• Remember: we can have multiple passions. People can feel like there’s something wrong with them because they haven’t found that one thing they’re passionate about, but it’s okay to have many intense interests.
  • Your passions may evolve many times over the course of your life with your interests, skill sets, location and experiences—you’re not going to express the same thing in the same medium in the same place exactly the same way for your entire life.
  • In fact, if you define yourself by one time-limited, very specific expression and circumstances change in your life that doesn’t allow you to do that anymore, you could find yourself lost.
  • Rather than saying: this activity was one way that I let this deeper drive out, has come to an end, but because I know my deeper driver of purpose, the thing that gives me a deeper sense of meaning that’s more universal, I can look out at the world and see any number of ways to channel that into a new passion.


  • Important to run experiments constantly: call it play, or doing new things in domains that you have no idea if you have any interest in at all.
  • There tends to be an intense focus (especially in the US) on getting really good at just one thing—we conflate accomplishment with purpose, but they are not the same thing.
  • You can be extraordinary at one thing—which is the modern definition of success—and become incredibly accomplished at it, and you will be considered successful.
  • But, Jonathan knows so many people who have become incredibly accomplished at doing certain things (even people who have built companies) that don’t want to do their work anymore, who do things that give them no true enduring sense of meaning and purpose.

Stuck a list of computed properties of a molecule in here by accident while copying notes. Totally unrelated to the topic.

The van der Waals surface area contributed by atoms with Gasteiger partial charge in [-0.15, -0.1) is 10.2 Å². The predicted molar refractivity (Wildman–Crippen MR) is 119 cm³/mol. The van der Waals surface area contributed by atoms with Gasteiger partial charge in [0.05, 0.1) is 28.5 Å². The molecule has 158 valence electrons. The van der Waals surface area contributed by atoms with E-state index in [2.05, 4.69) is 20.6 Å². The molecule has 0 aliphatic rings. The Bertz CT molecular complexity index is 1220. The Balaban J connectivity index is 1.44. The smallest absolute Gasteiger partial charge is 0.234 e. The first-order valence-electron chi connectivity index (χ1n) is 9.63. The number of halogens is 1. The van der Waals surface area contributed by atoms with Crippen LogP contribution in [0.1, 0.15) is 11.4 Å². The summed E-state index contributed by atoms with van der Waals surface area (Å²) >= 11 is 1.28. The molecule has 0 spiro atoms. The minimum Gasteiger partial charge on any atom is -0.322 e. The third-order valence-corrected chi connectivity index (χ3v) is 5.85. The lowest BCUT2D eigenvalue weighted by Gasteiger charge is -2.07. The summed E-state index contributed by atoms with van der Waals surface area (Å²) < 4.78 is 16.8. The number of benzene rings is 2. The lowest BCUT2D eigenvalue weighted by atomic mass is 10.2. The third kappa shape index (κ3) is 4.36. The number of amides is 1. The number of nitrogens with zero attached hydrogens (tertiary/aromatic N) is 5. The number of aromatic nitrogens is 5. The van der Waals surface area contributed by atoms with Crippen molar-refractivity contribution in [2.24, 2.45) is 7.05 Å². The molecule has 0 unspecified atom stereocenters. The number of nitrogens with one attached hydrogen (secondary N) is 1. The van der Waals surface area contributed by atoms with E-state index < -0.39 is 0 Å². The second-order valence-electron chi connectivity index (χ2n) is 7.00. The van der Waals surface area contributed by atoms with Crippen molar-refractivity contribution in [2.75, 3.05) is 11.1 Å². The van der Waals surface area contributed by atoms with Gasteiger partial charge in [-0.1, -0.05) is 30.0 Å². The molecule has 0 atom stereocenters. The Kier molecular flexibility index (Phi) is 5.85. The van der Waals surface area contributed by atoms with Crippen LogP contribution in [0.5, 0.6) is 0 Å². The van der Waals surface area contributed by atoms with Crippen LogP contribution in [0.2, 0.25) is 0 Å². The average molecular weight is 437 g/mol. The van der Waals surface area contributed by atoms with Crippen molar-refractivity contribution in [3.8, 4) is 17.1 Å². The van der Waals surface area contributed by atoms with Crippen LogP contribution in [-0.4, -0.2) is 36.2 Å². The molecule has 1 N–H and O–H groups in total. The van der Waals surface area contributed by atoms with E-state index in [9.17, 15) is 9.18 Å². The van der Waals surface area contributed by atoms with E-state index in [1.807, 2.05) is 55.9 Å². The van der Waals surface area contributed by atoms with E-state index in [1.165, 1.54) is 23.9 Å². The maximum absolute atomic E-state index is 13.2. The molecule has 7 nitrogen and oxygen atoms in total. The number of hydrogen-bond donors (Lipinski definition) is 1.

• We tend to automatically assume that the pursuit of accomplishment and checking things off the list will make us feel this amazing thing—a deep sense of purpose, meaning and passion, but this is not true.
  • If instead, you pursue the path of accomplishment starting from something where its shown itself to as being an expression of a deeper driver, a thing that intrinsically lights you up, that’s what we all can aspire to.
  • If you pursue accomplishment aligned with this type of deeper driver, that is an important part of the way you contribute to the world, the way you fill yourself up and is a big part of a life well lived.


  • Deeper driver: Jonathan’s Sparketype.
  • If you ask the average person what are you here to do? What is your purpose? You’ll usually get a very superficial answer that is very often actually a passion: a time-limited expression of a deeper driver.
  • If you keep asking: what’s driving that? Eventually, you’ll get down to a much deeper imprint.
  • Sparketype: your inner DNA for purpose expression and flow—the source code level answer to the thing that allows you to do something that gives you a sense of purpose, which leads to the feeling of meaning, to feel like you’re fully expressed in the world.
  • This allows you to more readily access a state of flow: where time seems to fugue, you become absorbed in the thing and become hyperproductive, efficient and creative.


  • Remember: effort and work can be fulfilling.
  • We seem to think that we don’t like work—we love work, we just don’t like work that empties us.
  • The effort is not the problem, alignment is the problem.